Right when you think things are beginning to improve somewhat in the nation’s capital, our most recent national nightmare grows worse. Ag groups in town were hoping and predicting, now that the Super Deficit Reduction Committee failed to reach any agreement, attention might be refocused toward developing a new Farm Bill. Congress would have more time holding hearings and receiving input from stakeholder groups. Things would return to normal, or some semblance of it, key ag leaders prophesized.
Well, think again. The mess is messier. The fiasco and its potential consequences just got worse. The Senate approved a deal to extend the federal payroll tax for two months. The vote was overwhelming, 89 yeas, including 39 Republicans. Then, House Republican leaders come along and oppose it. House speaker John Boehner (R-Ohio) refused to even allow a vote on the Senate-passed measure.
The Senate agreement not only includes continuation of the tax cuts, but also addresses unemployment benefits that are scheduled to expire at the end of December as well as cuts in the reimbursement rates for doctors who treat Medicare patients. Economists are warning that this imperials the overall U.S. economic recovery. Workers will receive less money in their 2012 pay checks, and 3.5 million unemployed people will lose their benefits. Not extending the tax cuts may also mean a reduction in the creation of 750,000 new jobs.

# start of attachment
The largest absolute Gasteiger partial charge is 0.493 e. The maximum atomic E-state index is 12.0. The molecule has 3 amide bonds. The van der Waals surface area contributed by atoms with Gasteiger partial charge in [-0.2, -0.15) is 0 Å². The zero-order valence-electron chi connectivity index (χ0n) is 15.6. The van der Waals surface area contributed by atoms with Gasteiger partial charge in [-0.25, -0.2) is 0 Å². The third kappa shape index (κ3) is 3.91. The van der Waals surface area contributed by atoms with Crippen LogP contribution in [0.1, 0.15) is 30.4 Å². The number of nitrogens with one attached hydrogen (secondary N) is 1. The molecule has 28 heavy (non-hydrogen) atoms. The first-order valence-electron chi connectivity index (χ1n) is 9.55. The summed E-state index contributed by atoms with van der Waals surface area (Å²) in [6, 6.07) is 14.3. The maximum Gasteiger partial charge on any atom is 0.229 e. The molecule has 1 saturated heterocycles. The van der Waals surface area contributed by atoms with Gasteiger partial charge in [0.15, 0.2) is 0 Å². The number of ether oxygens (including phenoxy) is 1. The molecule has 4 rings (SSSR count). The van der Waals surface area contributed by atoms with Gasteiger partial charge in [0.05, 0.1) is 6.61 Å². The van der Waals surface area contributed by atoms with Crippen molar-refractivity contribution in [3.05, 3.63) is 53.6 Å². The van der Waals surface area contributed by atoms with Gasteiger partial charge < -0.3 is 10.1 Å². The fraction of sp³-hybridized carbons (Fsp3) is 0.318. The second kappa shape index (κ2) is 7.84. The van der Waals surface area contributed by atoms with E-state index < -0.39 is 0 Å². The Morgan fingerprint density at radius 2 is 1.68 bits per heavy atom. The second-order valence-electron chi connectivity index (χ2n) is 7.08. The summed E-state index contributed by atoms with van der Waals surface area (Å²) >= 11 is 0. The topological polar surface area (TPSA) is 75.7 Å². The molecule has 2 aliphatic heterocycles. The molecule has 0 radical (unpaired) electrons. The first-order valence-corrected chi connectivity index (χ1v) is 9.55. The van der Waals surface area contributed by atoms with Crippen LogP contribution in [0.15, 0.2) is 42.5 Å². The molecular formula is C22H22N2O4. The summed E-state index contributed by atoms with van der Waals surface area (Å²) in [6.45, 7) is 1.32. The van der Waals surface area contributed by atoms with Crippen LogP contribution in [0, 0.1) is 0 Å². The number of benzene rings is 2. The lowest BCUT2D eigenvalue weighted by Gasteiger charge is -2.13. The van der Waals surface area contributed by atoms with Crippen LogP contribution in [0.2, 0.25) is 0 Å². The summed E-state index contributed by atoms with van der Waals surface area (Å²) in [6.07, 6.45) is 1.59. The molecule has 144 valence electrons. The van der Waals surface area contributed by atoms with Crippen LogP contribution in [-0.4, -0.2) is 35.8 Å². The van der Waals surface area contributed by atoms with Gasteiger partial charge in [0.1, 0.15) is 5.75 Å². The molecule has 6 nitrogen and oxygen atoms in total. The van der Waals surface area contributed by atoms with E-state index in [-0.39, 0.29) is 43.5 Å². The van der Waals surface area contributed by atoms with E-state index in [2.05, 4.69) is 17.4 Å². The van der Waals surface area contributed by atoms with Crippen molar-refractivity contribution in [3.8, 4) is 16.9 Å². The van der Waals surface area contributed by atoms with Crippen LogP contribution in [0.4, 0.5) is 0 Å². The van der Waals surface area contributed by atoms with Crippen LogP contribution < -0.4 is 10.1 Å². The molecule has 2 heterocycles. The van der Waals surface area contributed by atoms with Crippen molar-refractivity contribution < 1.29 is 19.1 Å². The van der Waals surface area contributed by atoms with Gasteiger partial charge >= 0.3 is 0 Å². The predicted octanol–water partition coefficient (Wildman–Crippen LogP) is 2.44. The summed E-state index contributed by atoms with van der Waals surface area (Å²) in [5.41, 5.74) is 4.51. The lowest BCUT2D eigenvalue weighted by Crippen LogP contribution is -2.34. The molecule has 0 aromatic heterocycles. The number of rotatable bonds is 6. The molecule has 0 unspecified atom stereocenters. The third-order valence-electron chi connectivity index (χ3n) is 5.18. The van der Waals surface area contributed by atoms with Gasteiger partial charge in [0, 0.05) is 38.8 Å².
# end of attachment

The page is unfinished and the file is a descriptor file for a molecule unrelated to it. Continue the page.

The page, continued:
The above tax standoff presents potential grave consequences for the Republican Party. Just how many voters are we talking about here? House Republicans’ failure to act very well may result in some lasting damage to the GOP. Even presidential candidate Newt Gingrich warned that the situation could end very badly for his party. “Republicans should do what is right for the American people,” he stated. The Wall Street Journal suggested that the tax debate “might end up re-electing [Obama] before the campaign begins.” And national polls are reporting that Republicans are getting killed in public opinion.
The Council of Economic Advisers indicates that never before has Congress failed to extend special benefits when unemployment rates are as high as they are today. Nearly 1.5 million voters will automatically lose their coverage in January. A nice holiday gift for those facing desperate times. Think they’ll ever vote Republican again?
House Republicans can turn this mess around; but, they had better act quickly. If not, business and consumer confidence as well as voter support may register another new low.